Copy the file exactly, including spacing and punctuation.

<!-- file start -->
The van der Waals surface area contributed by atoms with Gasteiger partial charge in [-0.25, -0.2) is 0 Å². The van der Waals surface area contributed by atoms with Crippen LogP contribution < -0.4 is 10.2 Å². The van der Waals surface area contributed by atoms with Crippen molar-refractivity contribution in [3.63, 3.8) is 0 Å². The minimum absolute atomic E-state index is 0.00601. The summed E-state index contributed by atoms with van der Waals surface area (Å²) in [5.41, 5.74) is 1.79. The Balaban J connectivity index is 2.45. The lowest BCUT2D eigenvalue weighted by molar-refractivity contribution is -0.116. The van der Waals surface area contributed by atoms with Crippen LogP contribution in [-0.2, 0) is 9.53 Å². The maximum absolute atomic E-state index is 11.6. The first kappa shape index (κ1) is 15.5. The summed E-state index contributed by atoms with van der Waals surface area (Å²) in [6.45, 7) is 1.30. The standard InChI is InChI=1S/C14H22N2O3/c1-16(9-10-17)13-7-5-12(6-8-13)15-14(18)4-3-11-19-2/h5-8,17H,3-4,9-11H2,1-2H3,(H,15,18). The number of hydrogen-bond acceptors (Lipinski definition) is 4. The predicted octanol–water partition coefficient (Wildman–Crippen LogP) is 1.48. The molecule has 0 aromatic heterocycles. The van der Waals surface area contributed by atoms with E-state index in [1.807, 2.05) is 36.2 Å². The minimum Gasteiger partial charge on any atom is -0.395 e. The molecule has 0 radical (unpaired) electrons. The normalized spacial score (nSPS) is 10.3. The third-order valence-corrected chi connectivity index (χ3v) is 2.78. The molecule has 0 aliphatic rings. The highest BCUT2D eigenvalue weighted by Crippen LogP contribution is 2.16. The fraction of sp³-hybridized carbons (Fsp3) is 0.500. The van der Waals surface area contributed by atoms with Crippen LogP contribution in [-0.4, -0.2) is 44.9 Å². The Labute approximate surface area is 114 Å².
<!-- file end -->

The van der Waals surface area contributed by atoms with Gasteiger partial charge in [-0.25, -0.2) is 0 Å². The van der Waals surface area contributed by atoms with Crippen LogP contribution < -0.4 is 10.2 Å². The van der Waals surface area contributed by atoms with Crippen molar-refractivity contribution in [3.63, 3.8) is 0 Å². The minimum absolute atomic E-state index is 0.00601. The summed E-state index contributed by atoms with van der Waals surface area (Å²) in [5.41, 5.74) is 1.79. The Balaban J connectivity index is 2.45. The lowest BCUT2D eigenvalue weighted by molar-refractivity contribution is -0.116. The van der Waals surface area contributed by atoms with Crippen LogP contribution in [-0.2, 0) is 9.53 Å². The maximum absolute atomic E-state index is 11.6. The first kappa shape index (κ1) is 15.5. The summed E-state index contributed by atoms with van der Waals surface area (Å²) in [6.45, 7) is 1.30. The standard InChI is InChI=1S/C14H22N2O3/c1-16(9-10-17)13-7-5-12(6-8-13)15-14(18)4-3-11-19-2/h5-8,17H,3-4,9-11H2,1-2H3,(H,15,18). The number of hydrogen-bond acceptors (Lipinski definition) is 4. The predicted octanol–water partition coefficient (Wildman–Crippen LogP) is 1.48. The molecule has 0 aromatic heterocycles. The van der Waals surface area contributed by atoms with E-state index in [1.807, 2.05) is 36.2 Å². The minimum Gasteiger partial charge on any atom is -0.395 e. The molecule has 0 radical (unpaired) electrons. The normalized spacial score (nSPS) is 10.3. The third-order valence-corrected chi connectivity index (χ3v) is 2.78. The molecule has 0 aliphatic rings. The highest BCUT2D eigenvalue weighted by Crippen LogP contribution is 2.16. The fraction of sp³-hybridized carbons (Fsp3) is 0.500. The van der Waals surface area contributed by atoms with Crippen LogP contribution in [-0.4, -0.2) is 44.9 Å². The Labute approximate surface area is 114 Å².